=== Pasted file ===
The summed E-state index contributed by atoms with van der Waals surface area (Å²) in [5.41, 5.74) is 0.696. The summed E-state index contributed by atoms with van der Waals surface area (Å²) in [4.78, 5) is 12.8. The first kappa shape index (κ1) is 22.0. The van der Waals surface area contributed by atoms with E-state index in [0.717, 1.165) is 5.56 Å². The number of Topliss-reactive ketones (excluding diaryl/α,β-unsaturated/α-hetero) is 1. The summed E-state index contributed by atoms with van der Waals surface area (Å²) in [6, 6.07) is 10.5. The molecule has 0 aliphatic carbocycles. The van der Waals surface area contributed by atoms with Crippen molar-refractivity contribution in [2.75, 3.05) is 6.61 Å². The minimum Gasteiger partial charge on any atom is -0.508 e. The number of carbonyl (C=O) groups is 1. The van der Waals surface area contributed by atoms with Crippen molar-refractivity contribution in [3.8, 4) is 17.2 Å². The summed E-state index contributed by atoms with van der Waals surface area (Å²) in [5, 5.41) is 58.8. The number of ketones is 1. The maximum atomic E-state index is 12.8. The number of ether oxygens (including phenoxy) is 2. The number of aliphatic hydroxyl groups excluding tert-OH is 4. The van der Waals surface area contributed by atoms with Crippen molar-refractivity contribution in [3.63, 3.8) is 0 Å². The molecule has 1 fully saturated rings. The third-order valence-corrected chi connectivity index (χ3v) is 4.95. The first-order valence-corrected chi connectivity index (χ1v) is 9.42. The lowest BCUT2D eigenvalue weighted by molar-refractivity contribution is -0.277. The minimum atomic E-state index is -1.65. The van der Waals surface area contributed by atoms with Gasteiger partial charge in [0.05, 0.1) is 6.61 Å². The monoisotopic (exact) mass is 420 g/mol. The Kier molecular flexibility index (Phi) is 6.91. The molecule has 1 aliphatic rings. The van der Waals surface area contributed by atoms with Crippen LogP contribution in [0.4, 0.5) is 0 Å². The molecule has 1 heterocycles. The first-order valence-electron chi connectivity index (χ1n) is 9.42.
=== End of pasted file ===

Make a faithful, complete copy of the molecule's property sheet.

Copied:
The summed E-state index contributed by atoms with van der Waals surface area (Å²) in [5.41, 5.74) is 0.696. The summed E-state index contributed by atoms with van der Waals surface area (Å²) in [4.78, 5) is 12.8. The first kappa shape index (κ1) is 22.0. The van der Waals surface area contributed by atoms with E-state index in [0.717, 1.165) is 5.56 Å². The number of Topliss-reactive ketones (excluding diaryl/α,β-unsaturated/α-hetero) is 1. The summed E-state index contributed by atoms with van der Waals surface area (Å²) in [6, 6.07) is 10.5. The molecule has 0 aliphatic carbocycles. The van der Waals surface area contributed by atoms with Crippen molar-refractivity contribution in [2.75, 3.05) is 6.61 Å². The minimum Gasteiger partial charge on any atom is -0.508 e. The number of carbonyl (C=O) groups is 1. The van der Waals surface area contributed by atoms with Crippen molar-refractivity contribution in [3.8, 4) is 17.2 Å². The summed E-state index contributed by atoms with van der Waals surface area (Å²) in [5, 5.41) is 58.8. The number of ketones is 1. The maximum atomic E-state index is 12.8. The number of ether oxygens (including phenoxy) is 2. The number of aliphatic hydroxyl groups excluding tert-OH is 4. The van der Waals surface area contributed by atoms with Crippen molar-refractivity contribution in [3.63, 3.8) is 0 Å². The molecule has 1 fully saturated rings. The third-order valence-corrected chi connectivity index (χ3v) is 4.95. The first-order valence-corrected chi connectivity index (χ1v) is 9.42. The lowest BCUT2D eigenvalue weighted by molar-refractivity contribution is -0.277. The minimum atomic E-state index is -1.65. The van der Waals surface area contributed by atoms with Gasteiger partial charge in [0.05, 0.1) is 6.61 Å². The monoisotopic (exact) mass is 420 g/mol. The Kier molecular flexibility index (Phi) is 6.91. The molecule has 1 aliphatic rings. The van der Waals surface area contributed by atoms with Crippen LogP contribution in [0.4, 0.5) is 0 Å². The molecule has 1 heterocycles. The first-order valence-electron chi connectivity index (χ1n) is 9.42.